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Question for Re-Loaders

Diver43Diver43 Senior MemberPosts: 11,498 Senior Member
I made three dummy rounds while adjusting the seating die.  First set too deep, second made small adjustments and got it set, third, just to make one right the first time.
Anyways, after I pull the bullets, do I need to resize the brass?   My Google-Fu is usually pretty good, but each time I looked, one said yes, the next no, and another said sometimes.
What do you guys say?
Logistics cannot win a war, but its absence or inadequacy can cause defeat. FM100-5

Replies

  • LinefinderLinefinder Moderator Posts: 7,415 Senior Member
    I would. Your neck tension is going to be different if you don't. Start from a known baseline. #1 rule of handloading.....change only 1 thing at a time.

    Mike
    "Walking away seems to be a lost art form."
    N454casull
  • Diver43Diver43 Senior Member Posts: 11,498 Senior Member
    I would. Your neck tension is going to be different if you don't. Start from a known baseline. #1 rule of handloading.....change only 1 thing at a time.

    Mike
    Thanks
    I was thinking, especially for the one that seated too deep
    None have primers so its easy
    Logistics cannot win a war, but its absence or inadequacy can cause defeat. FM100-5
  • ZeeZee Senior Member Posts: 25,155 Senior Member
    I would. Your neck tension is going to be different if you don't. Start from a known baseline. #1 rule of handloading.....change only 1 thing at a time.

    Mike
    What he said. 
    "To Hell with efficiency, it's performance we want!" - Elmer Keith
  • sakodudesakodude Senior Member Posts: 4,170 Senior Member
    If they were your .357's the inertia bullet puller generally will not entirely pull out the crimp applied making seating a new bullet quite difficult. In other words, resize and re bell the case mouth.
  • FreezerFreezer Senior Member Posts: 1,934 Senior Member
    Yes, what they said
    I like Elmer Keith; I married his daughter :wink:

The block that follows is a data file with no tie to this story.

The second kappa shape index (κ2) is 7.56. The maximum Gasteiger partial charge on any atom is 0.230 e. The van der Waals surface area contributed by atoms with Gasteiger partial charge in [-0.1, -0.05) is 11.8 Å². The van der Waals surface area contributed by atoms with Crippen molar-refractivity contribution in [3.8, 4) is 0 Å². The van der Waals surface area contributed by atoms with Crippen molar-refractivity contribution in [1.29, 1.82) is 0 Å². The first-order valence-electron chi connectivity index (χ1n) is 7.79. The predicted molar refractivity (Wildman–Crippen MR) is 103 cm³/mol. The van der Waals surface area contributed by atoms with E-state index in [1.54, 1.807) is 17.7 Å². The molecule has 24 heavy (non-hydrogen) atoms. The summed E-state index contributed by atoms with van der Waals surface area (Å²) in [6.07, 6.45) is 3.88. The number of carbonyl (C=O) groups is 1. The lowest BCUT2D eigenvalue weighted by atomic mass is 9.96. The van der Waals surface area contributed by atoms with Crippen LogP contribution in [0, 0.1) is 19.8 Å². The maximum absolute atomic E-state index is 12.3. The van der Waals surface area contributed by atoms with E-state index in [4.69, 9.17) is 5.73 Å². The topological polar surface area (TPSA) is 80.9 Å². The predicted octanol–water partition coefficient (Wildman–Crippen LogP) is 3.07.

• Diver43Diver43 Senior Member Posts: 11,498 Senior Member
    sakodude said:
    If they were your .357's the inertia bullet puller generally will not entirely pull out the crimp applied making seating a new bullet quite difficult. In other words, resize and re bell the case mouth.
    Didn't know that. It is filed away for future reference.  With these I didnt crimp, just set the bullet to proper depth.
    Logistics cannot win a war, but its absence or inadequacy can cause defeat. FM100-5
  • FreezerFreezer Senior Member Posts: 1,934 Senior Member
    edited October 2020 #8
    Excuse my ignorance but if you don't crimp revolver rounds couldn't recoil cause the bullet to shift in the case and cause problems?

    Will you crimp when you develop live rounds?
    I like Elmer Keith; I married his daughter :wink:
  • Diver43Diver43 Senior Member Posts: 11,498 Senior Member
    Yes I will crimp live rounds.  These had no primer or powder 
    I was just adjusting the seating die.
    Logistics cannot win a war, but its absence or inadequacy can cause defeat. FM100-5
  • ilove22silove22s Senior Member Posts: 1,452 Senior Member
    edited October 2020 #10
    Yes,  resize so you are starting from 0

    also, fwiw, you may want to consider keeping those loaded dummies.  Take a sharpie and mark the LOA on the case.  then when you need to adjust the seating stem - and you will, you can use that as a "get close" stop gage.  

    its not like you wont have to make minor adjustments after that, but it will get you close.

    have fun
    The ears never lie.

    - Don Burt
  • Diver43Diver43 Senior Member Posts: 11,498 Senior Member
    I had made a few 125gr rounds that went together easily, from a handful of bullets and a bit of powder a co worker gave me.
    I finally received the bullets and powder i ordered
    Logistics cannot win a war, but its absence or inadequacy can cause defeat. FM100-5
  • JasonMPDJasonMPD Senior Member Posts: 6,557 Senior Member
    Asked and answered, so a tangential but related item:

    If you are not using a separate die for crimping, you'll need a new "dummy" when testing the proper die position for the taper crimp desired (RCBS, namely).  The bullet is pressed to it's final depth in the case while crimping occurs.

    The same-but-25-extra-dollar solution is purchase a separate taper crimp die OR buy a used bullet seating die and gut it of all the internals.  I like this option because I like taper crimping after the bullet has been seated.  It un-complicates crimping 44mag and 44spl using the same bullet seating die, for example.

    I double-prefer the separate taper crimp die for EVERY cartridge.  My 44spl and 44mag have separate crimping dies with the lock nuts set-screwed in place and labeled with a paint pen.

    There's enough going on...anything which uncomplicates the setup is a plus.
    “There are three kinds of men. The one that learns by reading. The few who learn by observation. The rest of them have to pee on the electric fence for themselves.” – Will Rogers
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